Tasmania remains in budget quagmire
"The Tasmanian state budget, released today, is an indictment on the performance of a Giddings government unable or unwilling to promote economic growth and reduce the size of government," said Ms Julie Novak, Research Fellow at the Institute of Public Affairs, a free market think tank.
"The budget papers show that Tasmania is experiencing anaemic, below-trend growth of 1.25 per cent this year, which is expected to carry through to next year."
"And the government's announcement of tax increases for conveyance and insurance duties, and for taxes on motor vehicles, means a further loss in business competitiveness at a time when the state is desperate for more growth."
The 2012-13 Tasmanian budget also highlights the Giddings government's ongoing timidity in substantially reining in government expenditure, as part of a broader strategy to ease taxpayer burdens and make Tasmania an attractive place to invest and do business.
"The government lauds itself on its additional savings measures totalling $68 million spread over four years, but these are more than wiped out by an expected $183 million in general government spending in the next financial year alone," Ms Novak said.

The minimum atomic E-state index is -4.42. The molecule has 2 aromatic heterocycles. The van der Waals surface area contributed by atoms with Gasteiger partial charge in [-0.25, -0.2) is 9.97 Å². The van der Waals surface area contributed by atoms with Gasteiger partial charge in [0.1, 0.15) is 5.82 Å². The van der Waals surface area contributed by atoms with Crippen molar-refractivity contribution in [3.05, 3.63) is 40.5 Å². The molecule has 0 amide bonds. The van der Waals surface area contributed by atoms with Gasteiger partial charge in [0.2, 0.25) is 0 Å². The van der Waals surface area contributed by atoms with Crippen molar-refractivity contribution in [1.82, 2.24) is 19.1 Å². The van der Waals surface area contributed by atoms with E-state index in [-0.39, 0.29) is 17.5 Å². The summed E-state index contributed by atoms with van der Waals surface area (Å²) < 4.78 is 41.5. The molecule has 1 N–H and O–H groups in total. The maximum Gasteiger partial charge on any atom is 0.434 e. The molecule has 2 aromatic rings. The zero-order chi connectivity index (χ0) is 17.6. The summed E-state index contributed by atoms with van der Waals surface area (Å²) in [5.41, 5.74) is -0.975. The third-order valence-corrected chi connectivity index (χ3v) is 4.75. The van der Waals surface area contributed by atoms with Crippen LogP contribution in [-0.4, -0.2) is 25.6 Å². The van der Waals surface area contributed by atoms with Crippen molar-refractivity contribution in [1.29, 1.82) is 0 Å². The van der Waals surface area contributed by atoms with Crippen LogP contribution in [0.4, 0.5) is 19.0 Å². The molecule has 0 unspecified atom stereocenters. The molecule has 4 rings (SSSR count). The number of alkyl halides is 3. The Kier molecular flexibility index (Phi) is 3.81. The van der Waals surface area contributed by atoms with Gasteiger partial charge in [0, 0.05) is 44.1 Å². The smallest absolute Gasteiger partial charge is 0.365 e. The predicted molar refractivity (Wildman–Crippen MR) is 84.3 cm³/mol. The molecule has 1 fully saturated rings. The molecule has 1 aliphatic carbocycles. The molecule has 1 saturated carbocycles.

"And while Tasmanians are being urged to tighten their own belts, the government wastefully spends on major events funding, implementing a plastic bag ban, and grants to NGOs as if taxpayer funds can be used without due consideration for fiscal prudence."
"The government also hands out costly energy concession freebies to favoured constituents, but it should instead have agreed to all the Energy Expert Panel's recommendations on electricity market competition and privatisation to restrain price increases and improve energy efficiency," Ms Novak said.
"The budget also reveals, for the first time, the true cost of the Fair Work Australia decision to gift social workers a huge pay rise, with state taxpayers slugged an extra $30 million over four years."
"The spending addiction of this government is exemplified by the fact that the state's general government sector is expected to re-join the national and international public net debt club from 2013."
For media and comment:
Julie Novak, Research Fellow, Institute of Public Affairs, 0437 646 045